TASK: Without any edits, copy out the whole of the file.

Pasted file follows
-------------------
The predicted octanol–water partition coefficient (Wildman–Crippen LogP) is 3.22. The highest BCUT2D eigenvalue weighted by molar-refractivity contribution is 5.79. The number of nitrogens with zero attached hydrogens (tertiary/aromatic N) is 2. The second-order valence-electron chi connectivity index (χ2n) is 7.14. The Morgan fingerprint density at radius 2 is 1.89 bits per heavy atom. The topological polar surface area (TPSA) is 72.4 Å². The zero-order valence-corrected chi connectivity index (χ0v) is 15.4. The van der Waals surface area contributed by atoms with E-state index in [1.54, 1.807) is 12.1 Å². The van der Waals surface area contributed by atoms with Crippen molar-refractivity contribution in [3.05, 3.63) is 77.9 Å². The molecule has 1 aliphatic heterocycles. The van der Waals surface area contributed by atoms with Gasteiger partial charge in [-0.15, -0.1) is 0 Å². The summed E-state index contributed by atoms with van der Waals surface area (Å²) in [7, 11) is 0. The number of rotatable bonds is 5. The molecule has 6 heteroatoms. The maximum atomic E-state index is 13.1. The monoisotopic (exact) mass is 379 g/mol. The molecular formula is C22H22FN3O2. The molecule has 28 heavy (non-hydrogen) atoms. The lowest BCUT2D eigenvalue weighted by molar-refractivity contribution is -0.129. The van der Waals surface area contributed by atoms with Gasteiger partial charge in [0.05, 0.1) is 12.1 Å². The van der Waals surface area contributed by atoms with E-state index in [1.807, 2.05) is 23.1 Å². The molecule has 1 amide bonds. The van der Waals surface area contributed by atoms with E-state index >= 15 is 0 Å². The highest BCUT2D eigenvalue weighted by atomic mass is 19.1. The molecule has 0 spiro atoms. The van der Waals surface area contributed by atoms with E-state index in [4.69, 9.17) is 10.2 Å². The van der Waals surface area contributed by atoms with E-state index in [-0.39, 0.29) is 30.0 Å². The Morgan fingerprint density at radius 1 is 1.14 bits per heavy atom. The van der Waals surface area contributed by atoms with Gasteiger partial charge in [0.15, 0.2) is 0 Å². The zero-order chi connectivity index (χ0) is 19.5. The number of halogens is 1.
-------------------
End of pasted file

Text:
The predicted octanol–water partition coefficient (Wildman–Crippen LogP) is 3.22. The highest BCUT2D eigenvalue weighted by molar-refractivity contribution is 5.79. The number of nitrogens with zero attached hydrogens (tertiary/aromatic N) is 2. The second-order valence-electron chi connectivity index (χ2n) is 7.14. The Morgan fingerprint density at radius 2 is 1.89 bits per heavy atom. The topological polar surface area (TPSA) is 72.4 Å². The zero-order valence-corrected chi connectivity index (χ0v) is 15.4. The van der Waals surface area contributed by atoms with E-state index in [1.54, 1.807) is 12.1 Å². The van der Waals surface area contributed by atoms with Crippen molar-refractivity contribution in [3.05, 3.63) is 77.9 Å². The molecule has 1 aliphatic heterocycles. The van der Waals surface area contributed by atoms with Gasteiger partial charge in [-0.15, -0.1) is 0 Å². The summed E-state index contributed by atoms with van der Waals surface area (Å²) in [7, 11) is 0. The number of rotatable bonds is 5. The molecule has 6 heteroatoms. The maximum atomic E-state index is 13.1. The monoisotopic (exact) mass is 379 g/mol. The molecular formula is C22H22FN3O2. The molecule has 28 heavy (non-hydrogen) atoms. The lowest BCUT2D eigenvalue weighted by molar-refractivity contribution is -0.129. The van der Waals surface area contributed by atoms with Gasteiger partial charge in [0.05, 0.1) is 12.1 Å². The van der Waals surface area contributed by atoms with E-state index in [1.807, 2.05) is 23.1 Å². The molecule has 1 amide bonds. The van der Waals surface area contributed by atoms with E-state index >= 15 is 0 Å². The highest BCUT2D eigenvalue weighted by atomic mass is 19.1. The molecule has 0 spiro atoms. The van der Waals surface area contributed by atoms with E-state index in [4.69, 9.17) is 10.2 Å². The van der Waals surface area contributed by atoms with E-state index in [-0.39, 0.29) is 30.0 Å². The Morgan fingerprint density at radius 1 is 1.14 bits per heavy atom. The van der Waals surface area contributed by atoms with Gasteiger partial charge in [0.15, 0.2) is 0 Å². The zero-order chi connectivity index (χ0) is 19.5. The number of halogens is 1.